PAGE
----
Overcoming budget, availability, and attention constraints to healthy diets in Tanzania
Tanzania is one of the many countries with a rapid increase in overweight and obesity status and associated non-communicable diseases (NCDs). This has been linked to the rise in the availability of affordable, calorie-rich foods with little nutritional benefit. To catalyze a shift toward healthy and sustainable food systems, increasing the supply of healthy food items must also be matched by a better understanding of the attributes, beyond price, that affect the demand for healthier products.
The project team plans to study the food environment in Dar es Salaam to determine what types of unhealthy products are being consumed, identify substitutes, and then study how consumer choices are affected by different characteristics, including price. The research team will use this to better understand gendered difference in food purchasing and how to strengthen the drivers of healthy food purchasing habits in low-income and vulnerable populations.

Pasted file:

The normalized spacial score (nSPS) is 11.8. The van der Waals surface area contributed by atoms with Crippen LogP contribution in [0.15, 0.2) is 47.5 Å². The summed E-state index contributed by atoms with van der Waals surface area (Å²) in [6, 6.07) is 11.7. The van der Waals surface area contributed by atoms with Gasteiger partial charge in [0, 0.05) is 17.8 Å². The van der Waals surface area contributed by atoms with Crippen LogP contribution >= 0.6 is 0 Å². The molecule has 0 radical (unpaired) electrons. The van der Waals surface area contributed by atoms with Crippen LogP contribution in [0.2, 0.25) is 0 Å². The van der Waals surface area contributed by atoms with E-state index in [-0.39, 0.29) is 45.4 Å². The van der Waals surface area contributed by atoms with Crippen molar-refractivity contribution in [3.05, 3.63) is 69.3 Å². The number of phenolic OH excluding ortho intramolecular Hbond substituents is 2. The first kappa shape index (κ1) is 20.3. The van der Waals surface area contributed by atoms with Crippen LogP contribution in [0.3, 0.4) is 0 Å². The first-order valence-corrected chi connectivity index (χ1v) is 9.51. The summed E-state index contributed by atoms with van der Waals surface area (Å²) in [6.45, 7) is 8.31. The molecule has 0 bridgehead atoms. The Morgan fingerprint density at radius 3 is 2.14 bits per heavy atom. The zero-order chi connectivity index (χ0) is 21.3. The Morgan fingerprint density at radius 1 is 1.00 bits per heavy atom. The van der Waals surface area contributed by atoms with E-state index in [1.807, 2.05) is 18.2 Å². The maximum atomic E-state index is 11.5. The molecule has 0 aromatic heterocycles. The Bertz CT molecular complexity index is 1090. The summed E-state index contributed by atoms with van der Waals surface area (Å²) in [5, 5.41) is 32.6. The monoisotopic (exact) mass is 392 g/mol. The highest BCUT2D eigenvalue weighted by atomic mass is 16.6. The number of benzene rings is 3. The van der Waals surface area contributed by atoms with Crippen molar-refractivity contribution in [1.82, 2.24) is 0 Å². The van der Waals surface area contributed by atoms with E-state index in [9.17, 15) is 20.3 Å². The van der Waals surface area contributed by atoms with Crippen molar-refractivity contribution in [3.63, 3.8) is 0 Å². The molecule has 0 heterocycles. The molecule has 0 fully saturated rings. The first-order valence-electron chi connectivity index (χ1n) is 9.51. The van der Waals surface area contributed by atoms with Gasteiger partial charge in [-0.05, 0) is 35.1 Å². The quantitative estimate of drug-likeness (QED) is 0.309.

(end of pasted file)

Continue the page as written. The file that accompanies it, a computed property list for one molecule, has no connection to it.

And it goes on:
The research team intends to analyze and test interventions for improving how urban Tanzanians can access, afford, and choose healthy foods, using a mix of experimental research methods such as discrete choice experiments and randomized control trials. The objective is to use insights to inform policy for improving the demand for and affordability of healthy diets, supporting gender-sensitive approaches.
This project is funded through the Catalyzing Change for Healthy and Sustainable Food Systems (CCHeFS) Initiative, a co-funding partnership between IDRC and the Rockefeller Foundation.